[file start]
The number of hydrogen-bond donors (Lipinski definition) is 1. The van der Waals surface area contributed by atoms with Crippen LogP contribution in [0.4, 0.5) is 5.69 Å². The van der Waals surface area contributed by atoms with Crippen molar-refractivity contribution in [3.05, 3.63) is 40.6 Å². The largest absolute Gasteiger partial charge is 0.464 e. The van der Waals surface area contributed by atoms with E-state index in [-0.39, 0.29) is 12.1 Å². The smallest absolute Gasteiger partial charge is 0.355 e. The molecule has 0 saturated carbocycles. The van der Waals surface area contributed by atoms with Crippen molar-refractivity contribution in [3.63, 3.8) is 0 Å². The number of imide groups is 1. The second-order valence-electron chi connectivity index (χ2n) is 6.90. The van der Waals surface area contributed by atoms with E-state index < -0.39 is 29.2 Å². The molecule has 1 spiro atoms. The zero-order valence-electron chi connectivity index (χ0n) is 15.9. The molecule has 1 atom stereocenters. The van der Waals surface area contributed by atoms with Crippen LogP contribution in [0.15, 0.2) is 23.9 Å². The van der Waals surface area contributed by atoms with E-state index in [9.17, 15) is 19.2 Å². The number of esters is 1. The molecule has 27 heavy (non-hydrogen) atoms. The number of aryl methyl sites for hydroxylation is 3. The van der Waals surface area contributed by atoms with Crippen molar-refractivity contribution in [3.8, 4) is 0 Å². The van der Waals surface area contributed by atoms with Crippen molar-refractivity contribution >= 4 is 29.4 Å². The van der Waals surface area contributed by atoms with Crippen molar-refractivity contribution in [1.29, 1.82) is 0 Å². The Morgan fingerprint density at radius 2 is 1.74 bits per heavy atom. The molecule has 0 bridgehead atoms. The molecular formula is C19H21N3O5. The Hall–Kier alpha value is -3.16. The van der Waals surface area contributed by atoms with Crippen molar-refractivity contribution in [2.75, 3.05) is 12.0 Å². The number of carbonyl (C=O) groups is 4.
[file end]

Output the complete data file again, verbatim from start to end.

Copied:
The number of hydrogen-bond donors (Lipinski definition) is 1. The van der Waals surface area contributed by atoms with Crippen LogP contribution in [0.4, 0.5) is 5.69 Å². The van der Waals surface area contributed by atoms with Crippen molar-refractivity contribution in [3.05, 3.63) is 40.6 Å². The largest absolute Gasteiger partial charge is 0.464 e. The van der Waals surface area contributed by atoms with E-state index in [-0.39, 0.29) is 12.1 Å². The smallest absolute Gasteiger partial charge is 0.355 e. The molecule has 0 saturated carbocycles. The van der Waals surface area contributed by atoms with Crippen molar-refractivity contribution in [3.63, 3.8) is 0 Å². The number of imide groups is 1. The second-order valence-electron chi connectivity index (χ2n) is 6.90. The van der Waals surface area contributed by atoms with E-state index < -0.39 is 29.2 Å². The molecule has 1 spiro atoms. The zero-order valence-electron chi connectivity index (χ0n) is 15.9. The molecule has 1 atom stereocenters. The van der Waals surface area contributed by atoms with Crippen LogP contribution in [0.15, 0.2) is 23.9 Å². The van der Waals surface area contributed by atoms with E-state index in [9.17, 15) is 19.2 Å². The number of esters is 1. The molecule has 27 heavy (non-hydrogen) atoms. The number of aryl methyl sites for hydroxylation is 3. The van der Waals surface area contributed by atoms with Crippen molar-refractivity contribution in [3.8, 4) is 0 Å². The van der Waals surface area contributed by atoms with Crippen molar-refractivity contribution >= 4 is 29.4 Å². The van der Waals surface area contributed by atoms with Crippen molar-refractivity contribution in [1.29, 1.82) is 0 Å². The Morgan fingerprint density at radius 2 is 1.74 bits per heavy atom. The molecule has 0 bridgehead atoms. The molecular formula is C19H21N3O5. The Hall–Kier alpha value is -3.16. The van der Waals surface area contributed by atoms with Crippen molar-refractivity contribution in [2.75, 3.05) is 12.0 Å². The number of carbonyl (C=O) groups is 4.